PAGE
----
The smoke is finally clearing in Davis and Sacramento, and it’s time to reflect on how our California climate is changing. Global warming issues are close to my heart, and my project, the Ash Canyon Predators and Prey project, follows the drying climate and big cat and ungulate (bighorn sheep and deer) behavior patterns in a remote canyon in the Santa Rosa and San Jacinto Mountains National Monument in southern California.
My cameras (Stealthcam G30s) have been out for three years now, with batteries and SD cards changed about once every 10 months. I currently have 13 cameras deployed. During this time the region has witnessed a remarkable warming and drying. Canyon streams, once brimming with aquatic life, have turned into trickles or muddy puddles. Insects and bird life has vanished. Changes are taking longer to be felt for the larger animals, but they, too, are stressed and often hungry. I hesitate to predict what will happen next, but the heavy rain year and superbloom we had over the 2016-2017 winter has long since faded, and the struggle for survival once again is on for canyon wildlife.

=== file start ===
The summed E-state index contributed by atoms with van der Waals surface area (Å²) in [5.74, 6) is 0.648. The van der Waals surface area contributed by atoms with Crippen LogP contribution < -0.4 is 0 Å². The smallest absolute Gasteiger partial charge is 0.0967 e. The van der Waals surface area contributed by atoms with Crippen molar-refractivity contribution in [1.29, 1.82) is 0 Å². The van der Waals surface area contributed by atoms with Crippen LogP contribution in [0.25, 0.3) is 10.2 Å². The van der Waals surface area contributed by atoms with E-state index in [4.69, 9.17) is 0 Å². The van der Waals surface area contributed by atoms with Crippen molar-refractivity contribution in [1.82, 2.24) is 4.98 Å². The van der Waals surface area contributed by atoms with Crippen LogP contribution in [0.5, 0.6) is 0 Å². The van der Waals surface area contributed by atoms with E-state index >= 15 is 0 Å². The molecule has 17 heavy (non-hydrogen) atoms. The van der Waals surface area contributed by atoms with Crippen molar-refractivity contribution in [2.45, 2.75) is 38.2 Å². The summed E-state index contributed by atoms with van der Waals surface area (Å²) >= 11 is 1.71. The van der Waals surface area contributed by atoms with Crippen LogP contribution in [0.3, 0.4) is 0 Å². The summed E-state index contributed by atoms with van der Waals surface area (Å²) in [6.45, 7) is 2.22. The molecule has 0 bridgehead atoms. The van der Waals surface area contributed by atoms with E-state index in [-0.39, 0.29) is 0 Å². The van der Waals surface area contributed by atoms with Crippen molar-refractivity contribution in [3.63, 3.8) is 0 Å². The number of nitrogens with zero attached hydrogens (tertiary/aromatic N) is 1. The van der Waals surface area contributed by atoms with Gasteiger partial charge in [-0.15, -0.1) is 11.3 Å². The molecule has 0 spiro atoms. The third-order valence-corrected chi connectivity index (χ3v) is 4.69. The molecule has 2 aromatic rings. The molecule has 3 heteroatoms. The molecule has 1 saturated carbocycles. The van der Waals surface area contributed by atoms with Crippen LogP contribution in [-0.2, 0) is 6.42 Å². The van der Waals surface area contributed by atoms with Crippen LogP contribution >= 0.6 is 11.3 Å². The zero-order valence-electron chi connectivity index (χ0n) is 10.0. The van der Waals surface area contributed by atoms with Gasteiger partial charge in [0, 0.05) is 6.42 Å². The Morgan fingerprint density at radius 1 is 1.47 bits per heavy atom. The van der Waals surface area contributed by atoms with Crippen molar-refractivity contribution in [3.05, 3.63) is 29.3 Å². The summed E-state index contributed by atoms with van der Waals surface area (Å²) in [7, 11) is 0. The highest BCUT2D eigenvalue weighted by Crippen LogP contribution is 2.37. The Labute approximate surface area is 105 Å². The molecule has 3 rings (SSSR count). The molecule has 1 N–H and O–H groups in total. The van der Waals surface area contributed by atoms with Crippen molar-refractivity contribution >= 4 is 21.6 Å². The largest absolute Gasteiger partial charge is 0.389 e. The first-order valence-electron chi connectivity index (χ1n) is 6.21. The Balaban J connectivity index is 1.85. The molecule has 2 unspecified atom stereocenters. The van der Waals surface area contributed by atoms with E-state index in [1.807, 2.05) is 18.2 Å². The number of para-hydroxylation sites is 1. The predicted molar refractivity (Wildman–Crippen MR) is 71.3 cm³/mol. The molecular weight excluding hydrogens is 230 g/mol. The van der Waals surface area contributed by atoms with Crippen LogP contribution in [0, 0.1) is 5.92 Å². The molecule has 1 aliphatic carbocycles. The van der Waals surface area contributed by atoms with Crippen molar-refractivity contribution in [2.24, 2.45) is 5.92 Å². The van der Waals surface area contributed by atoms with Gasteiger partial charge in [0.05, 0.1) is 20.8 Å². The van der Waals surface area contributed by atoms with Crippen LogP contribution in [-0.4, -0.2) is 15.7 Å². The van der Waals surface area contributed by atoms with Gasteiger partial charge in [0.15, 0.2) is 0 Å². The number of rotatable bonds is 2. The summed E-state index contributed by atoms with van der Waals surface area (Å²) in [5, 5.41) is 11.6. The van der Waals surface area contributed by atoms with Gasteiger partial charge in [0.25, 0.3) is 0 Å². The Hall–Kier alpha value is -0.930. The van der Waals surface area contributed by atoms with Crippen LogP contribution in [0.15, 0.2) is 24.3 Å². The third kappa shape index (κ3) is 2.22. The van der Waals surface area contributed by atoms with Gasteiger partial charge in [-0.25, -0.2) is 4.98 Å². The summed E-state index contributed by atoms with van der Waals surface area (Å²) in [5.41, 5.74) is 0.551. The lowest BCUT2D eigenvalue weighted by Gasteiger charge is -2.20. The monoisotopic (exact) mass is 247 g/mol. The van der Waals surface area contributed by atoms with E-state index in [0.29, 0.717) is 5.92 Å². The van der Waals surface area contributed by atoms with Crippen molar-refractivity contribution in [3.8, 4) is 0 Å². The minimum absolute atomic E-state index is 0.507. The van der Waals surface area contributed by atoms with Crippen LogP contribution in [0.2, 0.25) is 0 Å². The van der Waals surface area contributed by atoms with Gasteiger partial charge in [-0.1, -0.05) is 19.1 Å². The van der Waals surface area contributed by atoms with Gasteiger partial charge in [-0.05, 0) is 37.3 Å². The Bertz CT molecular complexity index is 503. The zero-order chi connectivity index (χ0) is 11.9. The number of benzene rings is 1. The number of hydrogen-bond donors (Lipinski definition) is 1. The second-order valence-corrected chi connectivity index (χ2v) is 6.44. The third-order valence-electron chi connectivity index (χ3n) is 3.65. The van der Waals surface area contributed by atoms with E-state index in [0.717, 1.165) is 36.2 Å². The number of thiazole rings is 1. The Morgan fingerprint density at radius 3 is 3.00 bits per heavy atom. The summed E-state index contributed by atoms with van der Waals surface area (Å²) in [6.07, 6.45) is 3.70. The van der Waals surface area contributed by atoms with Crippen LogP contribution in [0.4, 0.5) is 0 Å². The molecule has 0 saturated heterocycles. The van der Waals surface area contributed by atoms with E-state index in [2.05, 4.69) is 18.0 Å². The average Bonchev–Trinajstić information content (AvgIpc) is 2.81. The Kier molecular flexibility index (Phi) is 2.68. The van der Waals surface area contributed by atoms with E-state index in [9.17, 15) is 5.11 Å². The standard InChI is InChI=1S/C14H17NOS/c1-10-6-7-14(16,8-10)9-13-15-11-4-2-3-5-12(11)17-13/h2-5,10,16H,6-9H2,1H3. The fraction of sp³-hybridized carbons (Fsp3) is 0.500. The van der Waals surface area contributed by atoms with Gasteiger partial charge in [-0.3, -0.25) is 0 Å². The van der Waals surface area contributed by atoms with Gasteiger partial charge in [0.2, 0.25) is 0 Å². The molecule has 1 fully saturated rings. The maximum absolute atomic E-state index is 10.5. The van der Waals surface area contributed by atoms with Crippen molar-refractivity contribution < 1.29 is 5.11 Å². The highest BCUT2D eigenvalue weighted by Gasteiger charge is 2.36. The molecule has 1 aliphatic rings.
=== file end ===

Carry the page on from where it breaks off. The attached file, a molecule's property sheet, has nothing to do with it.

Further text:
Global warming is real. Our smoke season this year is yet one more indicator that we are living in a drying and warming world.
Photography is a wonderful tool for recording these climate changes, and making a record of what once was and could be again. I continue to work the Ash Canyon project, and expect to learn more about how big cats and ungulates are altering their patterns of behavior in this new, harsher climate reality.